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Update from Cultivate Commune: The Roles of Fathers and Mothers in Parenting

Our first Cultivate Commune – a breakfast conversation where we explore how big ideas are planted in real community experiences – kicked off on Friday, 12 April 2024. We saw two stay-home fathers anchoring an insightful discussion over various topics centred around parenting and children – their different stay-home experiences compared with mothers, the tensions between male identity and childcare, the way community is built and grown, and the eternal societal struggle between economic goals and fertility rates.

Our guests, Kelvin and Tim from “The Ordinary Dad,” their community for stay-home fathers, challenged many assumptions of what stay-home fathers did, especially the idea that they were exactly the same – in role and function – as stay home mothers, except that they are male. They also shared about how the idea of “staying home” had shifted, with many having different variants of work arrangements.

Starting with his own example of how he decided to stay home and take care of his son with special needs, Kelvin expressed how stay-home parents in general, and fathers especially, experience a real loss of community and social interactions with their colleagues after leaving the workplace.

There is also a concurrent loss of identity that stay-home parents feel when they no longer have traditional markers of success or achievements to show for the time they spend at home. This especially affects men due to traditional expectations for them to be the main breadwinners in the family.

Nonetheless, the fathers present were pictures of growth.

Tim shared how he came to the end of himself, and how his work achievements were so entwined with his identity, before he decided to stay home to be with his son who was diagnosed with dyslexia.

Another dad also spoke of how his family was making things work with four children and unstable streams of income. Yet another father, whose sixth child is in on the way, shared about how he supported his wife’s decision to stay home despite her earning a higher income.

These were unconventional stories that inspired hope in a landscape of economic anxiety where children are largely seen as monetary liabilities.

Two grandmothers were present – speaking to the reality of the village that raises the children and the parents. One of them, born in pre-prosperous Singapore, moved the group with her stories of her own counter-cultural father, a man who bucked the “Asian dad” trope, and was deeply involved in the raising of his nine children. He had prepared breakfast for them each morning, shouldered the caregiving duties when he was home and on the weekends, providing them – and their friends – with an unforgettable and largely uncommon privilege of a present father.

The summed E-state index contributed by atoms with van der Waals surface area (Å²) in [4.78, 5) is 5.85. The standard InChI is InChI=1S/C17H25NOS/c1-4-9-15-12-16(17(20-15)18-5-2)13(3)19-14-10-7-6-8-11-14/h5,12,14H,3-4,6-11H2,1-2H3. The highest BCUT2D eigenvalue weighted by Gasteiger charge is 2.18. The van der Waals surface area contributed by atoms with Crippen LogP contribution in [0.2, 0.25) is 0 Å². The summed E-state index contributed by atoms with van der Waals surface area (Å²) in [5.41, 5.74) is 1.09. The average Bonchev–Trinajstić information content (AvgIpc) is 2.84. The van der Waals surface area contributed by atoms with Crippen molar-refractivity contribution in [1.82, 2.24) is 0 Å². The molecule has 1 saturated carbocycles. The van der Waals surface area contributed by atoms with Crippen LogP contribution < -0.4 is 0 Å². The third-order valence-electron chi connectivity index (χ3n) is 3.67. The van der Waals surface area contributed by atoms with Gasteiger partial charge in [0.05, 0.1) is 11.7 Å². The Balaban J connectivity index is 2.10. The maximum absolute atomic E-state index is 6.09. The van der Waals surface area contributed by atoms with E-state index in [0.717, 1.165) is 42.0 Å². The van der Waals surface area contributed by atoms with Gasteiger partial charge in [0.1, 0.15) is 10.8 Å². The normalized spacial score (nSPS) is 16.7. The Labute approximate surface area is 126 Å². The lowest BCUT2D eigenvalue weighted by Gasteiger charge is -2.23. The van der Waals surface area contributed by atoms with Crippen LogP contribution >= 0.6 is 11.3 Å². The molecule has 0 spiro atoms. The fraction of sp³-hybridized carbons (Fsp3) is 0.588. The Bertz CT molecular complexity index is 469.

As stories were exchanged around the breakfast table from over a dozen people, the “big” issues began to surface – such as how the overemphasis on external standards like grades or even GDP (Gross Domestic Product) could not co-exist with a culture which prioritises the unseen and unheard experiences of childcare or giftings that did not fit into traditional metrics. Others observed the struggle between demands of a high-impact profession in a VUCA (volatile, uncertain, complex, and ambiguous) world and the raising of a family with both father and mother present.

We also mulled over the anxieties of modern parenting, marked by a great fear of failure often accompanied with a perfectionist mindset, that led to dwindling family sizes. According to this idea: “The less the children, the more resources they have.” But we questioned if that should be the prevailing mindset, or if there were other valid countervailing considerations, such as purely enjoying having children, benefits of larger family sizes, and perhaps even less narcissism all around.

These conversations were thought-provoking to all who were present, including those who were single or had yet to have kids. It sparked off other streams of dialogues, especially on the worth of children – whether the stay-home experience was “worth it”, the differences between fathers and mothers, and the joys and struggles of larger families (which we hope to explore further at our next Commune). Till then.

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